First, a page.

The suggested maximum Windows NT Security Accounts Manager (SAM ) database size was 40 MB, which was roughly equivalent to about 40,000 objects, depending on what proportion of computer, user, and group accounts you had in your domain. Many companies have gone above 75 MB for the SAM for one domain due to the huge number of groups that they were using, so this rule was never hard and fast as long as you understood the problems you were likely to experience if you went past the limit. Active Directory is based on the Extensible Storage Engine (ESE) database used by Exchange and was developed to hold millions of objects with a maximum database size of 16 TB. This should be enough for most people’s needs, and the number of objects is only a recommended maximum limit. Remember, however, that this new database holds all classes of objects, not just the users, groups, and computers of the previous version’s SAM. As more and more Active Directory-enabled applications are developed, more classes of objects will be added to the schema, and more objects will be added to the directory. To bring this into perspective, imagine that one of the world’s largest aerospace companies has around half a million computers. Assuming an equivalent number of staff, this still uses only 10% of the maximum database capacity. However, when you begin to consider all the other objects that will be in Active Directory, including file shares, printers, groups, organizational units, domains, contacts, and so on, you can see how that percentage will increase.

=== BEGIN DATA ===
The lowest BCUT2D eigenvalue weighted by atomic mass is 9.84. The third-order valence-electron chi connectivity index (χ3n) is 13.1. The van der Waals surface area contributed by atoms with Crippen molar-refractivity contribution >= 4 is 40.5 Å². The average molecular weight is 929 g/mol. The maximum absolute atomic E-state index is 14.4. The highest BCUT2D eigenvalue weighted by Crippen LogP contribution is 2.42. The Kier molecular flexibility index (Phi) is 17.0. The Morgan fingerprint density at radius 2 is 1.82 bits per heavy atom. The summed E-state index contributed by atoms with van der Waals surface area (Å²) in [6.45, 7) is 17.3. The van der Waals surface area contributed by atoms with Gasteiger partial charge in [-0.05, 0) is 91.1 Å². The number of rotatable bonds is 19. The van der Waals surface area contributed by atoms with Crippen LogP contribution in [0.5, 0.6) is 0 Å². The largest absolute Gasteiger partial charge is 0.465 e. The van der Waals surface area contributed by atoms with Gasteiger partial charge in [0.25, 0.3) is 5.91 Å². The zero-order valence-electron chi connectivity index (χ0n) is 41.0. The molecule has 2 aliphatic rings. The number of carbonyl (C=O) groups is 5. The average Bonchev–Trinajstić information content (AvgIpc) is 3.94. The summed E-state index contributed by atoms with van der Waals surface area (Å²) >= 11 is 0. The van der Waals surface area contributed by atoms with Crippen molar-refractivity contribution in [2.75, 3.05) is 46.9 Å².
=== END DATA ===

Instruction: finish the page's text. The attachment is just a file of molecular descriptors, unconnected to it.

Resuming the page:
For administrators of Windows NT , the significant increase in scalability may be the most important change of all. It was extremely easy to hit the 40 MB SAM limit within an NT domain, forcing you to split the domain. You ended up managing multiple domains when you really didn’t want to; it was quite frustrating. None of the domains were organized into a domain tree or anything of the sort, so they had no automatic trusts between them. This meant that NT administrators had to set up manual trusts between domains, and these had to be initiated at both domains to set up a single one-way trust. As you added more domains, you ended up managing even greater numbers of trusts. There are four domain models that you could use as templates for your Windows NT design: the single-domain model, the single-master domain model, the multimaster domain model, and the complete-trust domain model. All four are shown in Figure 1-1. The most common model after the single-domain model is probably the multimaster domain model.